In my honest opinion, I think that Gary should be charged, however not in the way the US wants. Should he be tried by the US? Yes, but it should be in the UK, where the crime was commited and his homeland. There's no way the US would extradite one of their own to Japan if Japan layed chargeson an American. So, what do you think. Should he be extradited? Charged in the UK? All charges dropped?

 

What does "Unstable" mean?

Quite often distros, kernels, drivers and applications are defined as "unstable". Yet, in most cases when using technology tagged as "unstable"  it works fine and with no reason for concern whatsoever.

3 basic reasons for the use of "unstable"?

  • It's indeed not yet suitable for production environments
  • It's a label used by the project to idemnify themselves
  • It's used to demote the value and importance of a project
What's the definition of "unstable"?
  • Meltdown and complete reinstallation of your system?
  • Loosing everything on your system (Aka "eats your hamster)?
  • X crashes and you have to restart?
  • Unable to log in using X and GUI/DE?
  • The Desktop Environment freezes?
  • Application crashes and you loose unsaved work/settings?

 Are there "unstable" mainstream distros?

 The mainstream and widely used distros have different focuses. Fedora expresses themselves as experimental, Ubuntu are for everyone, Debian is rock solid and Arch are first with the latest.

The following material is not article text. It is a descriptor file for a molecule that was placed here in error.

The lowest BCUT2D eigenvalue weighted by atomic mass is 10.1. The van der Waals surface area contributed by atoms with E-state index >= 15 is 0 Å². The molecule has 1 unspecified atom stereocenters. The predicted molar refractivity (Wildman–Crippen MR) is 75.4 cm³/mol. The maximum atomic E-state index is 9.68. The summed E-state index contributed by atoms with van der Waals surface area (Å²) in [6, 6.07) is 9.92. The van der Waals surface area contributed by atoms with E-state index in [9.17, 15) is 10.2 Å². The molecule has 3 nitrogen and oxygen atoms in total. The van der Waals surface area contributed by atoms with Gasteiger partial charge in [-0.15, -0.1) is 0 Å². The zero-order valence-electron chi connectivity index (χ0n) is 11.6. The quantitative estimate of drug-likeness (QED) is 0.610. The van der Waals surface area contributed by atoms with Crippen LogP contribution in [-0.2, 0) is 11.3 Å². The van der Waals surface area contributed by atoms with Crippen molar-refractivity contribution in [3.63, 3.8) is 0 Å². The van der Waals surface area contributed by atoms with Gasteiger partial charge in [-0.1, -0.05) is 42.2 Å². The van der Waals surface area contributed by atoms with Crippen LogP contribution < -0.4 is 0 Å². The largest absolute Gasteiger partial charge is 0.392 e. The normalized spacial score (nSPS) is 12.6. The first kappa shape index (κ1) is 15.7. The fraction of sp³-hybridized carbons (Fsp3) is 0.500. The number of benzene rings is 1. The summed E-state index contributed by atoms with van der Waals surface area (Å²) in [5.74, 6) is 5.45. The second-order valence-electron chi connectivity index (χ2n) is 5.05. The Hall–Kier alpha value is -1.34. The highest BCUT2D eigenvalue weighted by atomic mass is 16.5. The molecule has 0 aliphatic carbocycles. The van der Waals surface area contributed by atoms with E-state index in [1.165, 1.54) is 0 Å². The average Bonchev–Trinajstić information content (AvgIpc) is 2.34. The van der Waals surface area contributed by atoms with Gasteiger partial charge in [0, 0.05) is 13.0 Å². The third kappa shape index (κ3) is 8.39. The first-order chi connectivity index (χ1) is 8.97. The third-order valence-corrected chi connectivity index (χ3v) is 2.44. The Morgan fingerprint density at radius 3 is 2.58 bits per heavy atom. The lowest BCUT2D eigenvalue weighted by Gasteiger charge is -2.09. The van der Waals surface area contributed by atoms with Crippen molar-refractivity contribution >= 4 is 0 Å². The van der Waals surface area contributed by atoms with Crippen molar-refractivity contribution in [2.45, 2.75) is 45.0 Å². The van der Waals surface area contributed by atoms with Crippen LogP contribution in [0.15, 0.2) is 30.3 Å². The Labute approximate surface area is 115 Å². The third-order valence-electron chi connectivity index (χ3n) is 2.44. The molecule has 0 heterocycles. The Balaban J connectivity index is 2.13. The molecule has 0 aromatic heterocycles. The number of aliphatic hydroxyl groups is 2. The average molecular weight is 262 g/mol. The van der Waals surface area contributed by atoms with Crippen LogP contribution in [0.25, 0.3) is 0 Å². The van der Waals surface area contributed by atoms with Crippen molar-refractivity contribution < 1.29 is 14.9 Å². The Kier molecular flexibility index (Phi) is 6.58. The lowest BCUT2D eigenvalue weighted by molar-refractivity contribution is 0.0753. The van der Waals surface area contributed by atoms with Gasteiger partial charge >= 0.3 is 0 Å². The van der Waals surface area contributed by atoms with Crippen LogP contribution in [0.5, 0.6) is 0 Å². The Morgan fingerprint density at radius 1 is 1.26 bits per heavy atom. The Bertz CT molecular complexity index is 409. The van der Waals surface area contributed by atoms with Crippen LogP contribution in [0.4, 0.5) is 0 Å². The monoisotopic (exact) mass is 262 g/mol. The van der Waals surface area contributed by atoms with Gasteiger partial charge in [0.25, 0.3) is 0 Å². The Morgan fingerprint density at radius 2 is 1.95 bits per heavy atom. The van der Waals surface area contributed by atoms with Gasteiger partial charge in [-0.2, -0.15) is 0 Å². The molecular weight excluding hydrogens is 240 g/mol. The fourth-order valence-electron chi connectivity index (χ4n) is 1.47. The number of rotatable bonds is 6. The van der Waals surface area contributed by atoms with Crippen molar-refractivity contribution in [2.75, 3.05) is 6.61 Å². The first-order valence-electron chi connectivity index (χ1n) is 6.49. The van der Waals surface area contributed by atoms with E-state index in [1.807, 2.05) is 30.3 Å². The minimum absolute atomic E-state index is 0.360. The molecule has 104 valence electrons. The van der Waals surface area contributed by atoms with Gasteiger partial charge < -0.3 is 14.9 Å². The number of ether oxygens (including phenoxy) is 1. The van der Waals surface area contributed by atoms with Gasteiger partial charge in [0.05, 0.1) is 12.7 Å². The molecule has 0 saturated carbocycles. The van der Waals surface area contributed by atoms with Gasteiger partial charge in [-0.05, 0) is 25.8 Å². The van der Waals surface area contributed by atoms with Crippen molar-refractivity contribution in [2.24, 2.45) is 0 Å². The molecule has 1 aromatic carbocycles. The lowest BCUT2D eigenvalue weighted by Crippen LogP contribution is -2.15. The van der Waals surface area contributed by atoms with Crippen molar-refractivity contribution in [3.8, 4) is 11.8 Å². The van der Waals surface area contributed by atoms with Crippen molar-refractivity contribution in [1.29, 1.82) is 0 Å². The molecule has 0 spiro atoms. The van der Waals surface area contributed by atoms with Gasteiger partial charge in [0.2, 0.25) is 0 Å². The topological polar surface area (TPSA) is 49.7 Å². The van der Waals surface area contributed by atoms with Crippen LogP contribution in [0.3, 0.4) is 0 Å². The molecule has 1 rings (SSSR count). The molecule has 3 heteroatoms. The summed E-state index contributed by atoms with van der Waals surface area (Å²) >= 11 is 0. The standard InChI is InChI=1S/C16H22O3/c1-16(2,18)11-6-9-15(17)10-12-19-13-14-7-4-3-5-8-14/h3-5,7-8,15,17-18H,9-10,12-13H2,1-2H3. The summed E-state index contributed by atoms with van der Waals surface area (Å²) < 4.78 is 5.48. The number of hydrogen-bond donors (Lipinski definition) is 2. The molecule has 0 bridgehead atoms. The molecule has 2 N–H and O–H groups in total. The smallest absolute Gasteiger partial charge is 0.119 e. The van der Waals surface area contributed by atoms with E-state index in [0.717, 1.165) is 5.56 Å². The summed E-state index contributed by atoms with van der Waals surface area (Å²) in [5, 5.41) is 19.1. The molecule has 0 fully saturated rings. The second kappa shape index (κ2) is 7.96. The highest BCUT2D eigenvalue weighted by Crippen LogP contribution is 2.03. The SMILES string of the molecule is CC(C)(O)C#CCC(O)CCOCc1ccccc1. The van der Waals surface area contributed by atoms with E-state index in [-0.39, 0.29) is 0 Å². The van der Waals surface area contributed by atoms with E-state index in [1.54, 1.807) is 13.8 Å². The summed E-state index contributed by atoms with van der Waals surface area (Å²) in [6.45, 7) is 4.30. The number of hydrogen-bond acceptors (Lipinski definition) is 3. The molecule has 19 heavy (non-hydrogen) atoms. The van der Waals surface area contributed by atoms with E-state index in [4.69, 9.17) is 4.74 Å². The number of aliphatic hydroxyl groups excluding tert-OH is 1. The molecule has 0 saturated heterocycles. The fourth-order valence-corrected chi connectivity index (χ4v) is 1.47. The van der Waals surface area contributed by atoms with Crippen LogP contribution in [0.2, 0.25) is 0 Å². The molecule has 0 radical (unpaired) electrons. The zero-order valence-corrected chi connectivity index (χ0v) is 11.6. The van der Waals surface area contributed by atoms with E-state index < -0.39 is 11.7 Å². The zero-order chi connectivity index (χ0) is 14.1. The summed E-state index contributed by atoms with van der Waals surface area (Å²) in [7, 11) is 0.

Arch 2.6.29:

At present I'm mainly using Arch with Kernel 2.6.29.x, Ext4, Xorg 1.6, Nvidia 180.44, KDE 4.2.2 (built for Qt 4.4.x and compiled with Qt 4.5) with Qt 4.5.1.  I've just added Qt Creator 1.1.

I would believe it's fair to state that this is a rather "early adaptor" setup. Yet I do not have trouble with it. It doesn't eat my hamster, X doesn't crash, it's fast, lean and runs well.

I have one issue though:

Not all plasmoid that are developed for KDE 4.1 and Qt 4.4.x.works fine with the KDE 4.2.2 / Qt 4.5 and Qt 4.5.1 combo. Does that mean "unstable"? I don't think so. It's simply me - using packages that are labeled experimental and testing. I just have to be a bit more careful when selecting plasmoids, that's all. But "unstable"? Don't think so...

 Kubuntu 9.04:

 It runs indeed well. No issues has been experienced so far.

OpenSuse 11 and 11.1:

I installed those and used them extensivly from day 1, without having any difficulties.

Gnome 2.26:

Used it with Ubuntu 9.04 beta without any difficulties.

KDE 4.x

Used it as main DE since  4.0.85 (KDE 4.1 Alpha/Beta). No trouble since KDE 4.0.9x.

Where are the unstable distros and desktop environments?

My experience is that the term "unstable" is somewhat abused within the context of "desktop distros". Debian, CentOS desktop and SLES 10/11 must indeed be very very good to be classified as more stable than a standard setup of a standard, mainstream distribution.

That's my opinion anyway ;)

 

Doing something useful for someone else.

Im no coder by any means possible and that nags me from time to time. In my work as a system admin i often get tremendous help from various open source tools and applications. I have tried to go into some ptojects and start coding but i frankly just dont got the nack for it no matter how hard i try. My brain just isnt wired the right way for the type of logic involved in coding.

 But, that doesnt mean i cant help or that other users cant even if they are terrible at coding. There are numerous projects that can benefit greatly from non-programmers help. Graphics, layout, testing, triaging and much more are things we users can help out with. 

 I have found my thing now, translating. Even if its pretty tedius, boring and repetitive i still find it challenging. Best of all for me is if someone have use from my work because if someone can have use from one of my hobbies i do for fun, then its a double reward.